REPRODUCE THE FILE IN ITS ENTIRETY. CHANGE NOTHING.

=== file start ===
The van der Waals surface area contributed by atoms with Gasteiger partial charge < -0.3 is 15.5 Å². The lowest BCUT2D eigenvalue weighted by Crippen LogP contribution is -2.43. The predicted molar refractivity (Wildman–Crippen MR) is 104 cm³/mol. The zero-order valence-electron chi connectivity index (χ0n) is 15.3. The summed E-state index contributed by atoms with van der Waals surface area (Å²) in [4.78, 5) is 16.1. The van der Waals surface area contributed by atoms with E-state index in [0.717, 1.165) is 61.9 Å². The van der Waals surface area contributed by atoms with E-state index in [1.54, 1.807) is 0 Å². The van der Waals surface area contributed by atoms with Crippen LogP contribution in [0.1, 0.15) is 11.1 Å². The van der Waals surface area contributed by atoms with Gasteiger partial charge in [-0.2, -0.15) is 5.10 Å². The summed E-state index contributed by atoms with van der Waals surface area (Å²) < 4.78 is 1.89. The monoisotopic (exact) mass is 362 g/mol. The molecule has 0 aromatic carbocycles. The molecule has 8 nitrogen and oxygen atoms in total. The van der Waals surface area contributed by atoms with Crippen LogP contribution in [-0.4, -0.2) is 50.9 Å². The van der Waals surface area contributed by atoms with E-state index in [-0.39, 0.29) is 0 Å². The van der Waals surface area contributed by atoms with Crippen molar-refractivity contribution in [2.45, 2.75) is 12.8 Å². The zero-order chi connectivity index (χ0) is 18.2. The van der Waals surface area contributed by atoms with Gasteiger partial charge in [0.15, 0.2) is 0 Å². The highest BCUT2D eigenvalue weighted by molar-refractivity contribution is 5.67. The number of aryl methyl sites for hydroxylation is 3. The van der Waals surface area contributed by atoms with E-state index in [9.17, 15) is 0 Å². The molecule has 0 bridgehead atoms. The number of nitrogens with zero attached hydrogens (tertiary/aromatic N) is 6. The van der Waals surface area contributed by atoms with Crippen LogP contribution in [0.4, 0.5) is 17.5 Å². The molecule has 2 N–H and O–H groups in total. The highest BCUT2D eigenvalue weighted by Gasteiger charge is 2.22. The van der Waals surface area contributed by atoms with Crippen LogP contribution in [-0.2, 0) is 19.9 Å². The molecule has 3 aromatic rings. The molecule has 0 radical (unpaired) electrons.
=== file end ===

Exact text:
The van der Waals surface area contributed by atoms with Gasteiger partial charge < -0.3 is 15.5 Å². The lowest BCUT2D eigenvalue weighted by Crippen LogP contribution is -2.43. The predicted molar refractivity (Wildman–Crippen MR) is 104 cm³/mol. The zero-order valence-electron chi connectivity index (χ0n) is 15.3. The summed E-state index contributed by atoms with van der Waals surface area (Å²) in [4.78, 5) is 16.1. The van der Waals surface area contributed by atoms with E-state index in [0.717, 1.165) is 61.9 Å². The van der Waals surface area contributed by atoms with E-state index in [1.54, 1.807) is 0 Å². The van der Waals surface area contributed by atoms with Crippen LogP contribution in [0.1, 0.15) is 11.1 Å². The van der Waals surface area contributed by atoms with Gasteiger partial charge in [-0.2, -0.15) is 5.10 Å². The summed E-state index contributed by atoms with van der Waals surface area (Å²) < 4.78 is 1.89. The monoisotopic (exact) mass is 362 g/mol. The molecule has 0 aromatic carbocycles. The molecule has 8 nitrogen and oxygen atoms in total. The van der Waals surface area contributed by atoms with Crippen LogP contribution in [-0.4, -0.2) is 50.9 Å². The van der Waals surface area contributed by atoms with E-state index in [-0.39, 0.29) is 0 Å². The van der Waals surface area contributed by atoms with Crippen molar-refractivity contribution in [2.45, 2.75) is 12.8 Å². The zero-order chi connectivity index (χ0) is 18.2. The van der Waals surface area contributed by atoms with Gasteiger partial charge in [0.15, 0.2) is 0 Å². The highest BCUT2D eigenvalue weighted by molar-refractivity contribution is 5.67. The number of aryl methyl sites for hydroxylation is 3. The van der Waals surface area contributed by atoms with E-state index in [9.17, 15) is 0 Å². The molecule has 0 bridgehead atoms. The number of nitrogens with zero attached hydrogens (tertiary/aromatic N) is 6. The van der Waals surface area contributed by atoms with Crippen LogP contribution in [0.4, 0.5) is 17.5 Å². The molecule has 2 N–H and O–H groups in total. The highest BCUT2D eigenvalue weighted by Gasteiger charge is 2.22. The van der Waals surface area contributed by atoms with Crippen LogP contribution in [-0.2, 0) is 19.9 Å². The molecule has 3 aromatic rings. The molecule has 0 radical (unpaired) electrons.